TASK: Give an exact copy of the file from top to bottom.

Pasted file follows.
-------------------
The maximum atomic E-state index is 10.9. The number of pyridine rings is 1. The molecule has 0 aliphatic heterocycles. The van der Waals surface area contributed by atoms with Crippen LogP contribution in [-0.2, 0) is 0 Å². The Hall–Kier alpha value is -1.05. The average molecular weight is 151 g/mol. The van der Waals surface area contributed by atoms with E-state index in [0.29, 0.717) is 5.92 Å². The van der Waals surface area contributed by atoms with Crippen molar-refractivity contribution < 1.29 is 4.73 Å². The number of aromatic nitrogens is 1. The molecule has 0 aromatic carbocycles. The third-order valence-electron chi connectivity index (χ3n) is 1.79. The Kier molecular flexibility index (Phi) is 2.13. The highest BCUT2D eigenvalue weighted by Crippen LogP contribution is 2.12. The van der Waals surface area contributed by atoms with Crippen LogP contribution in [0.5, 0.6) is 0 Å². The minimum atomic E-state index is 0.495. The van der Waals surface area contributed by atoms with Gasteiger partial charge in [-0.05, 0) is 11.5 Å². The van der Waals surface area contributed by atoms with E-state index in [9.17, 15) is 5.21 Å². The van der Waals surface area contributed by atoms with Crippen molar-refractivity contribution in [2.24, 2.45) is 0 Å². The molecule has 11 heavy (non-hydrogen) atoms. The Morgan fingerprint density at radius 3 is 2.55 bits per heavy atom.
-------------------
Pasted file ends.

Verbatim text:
The maximum atomic E-state index is 10.9. The number of pyridine rings is 1. The molecule has 0 aliphatic heterocycles. The van der Waals surface area contributed by atoms with Crippen LogP contribution in [-0.2, 0) is 0 Å². The Hall–Kier alpha value is -1.05. The average molecular weight is 151 g/mol. The van der Waals surface area contributed by atoms with E-state index in [0.29, 0.717) is 5.92 Å². The van der Waals surface area contributed by atoms with Crippen molar-refractivity contribution < 1.29 is 4.73 Å². The number of aromatic nitrogens is 1. The molecule has 0 aromatic carbocycles. The third-order valence-electron chi connectivity index (χ3n) is 1.79. The Kier molecular flexibility index (Phi) is 2.13. The highest BCUT2D eigenvalue weighted by Crippen LogP contribution is 2.12. The van der Waals surface area contributed by atoms with Crippen LogP contribution in [0.5, 0.6) is 0 Å². The minimum atomic E-state index is 0.495. The van der Waals surface area contributed by atoms with Gasteiger partial charge in [-0.05, 0) is 11.5 Å². The van der Waals surface area contributed by atoms with E-state index in [9.17, 15) is 5.21 Å². The van der Waals surface area contributed by atoms with Crippen molar-refractivity contribution in [2.24, 2.45) is 0 Å². The molecule has 11 heavy (non-hydrogen) atoms. The Morgan fingerprint density at radius 3 is 2.55 bits per heavy atom.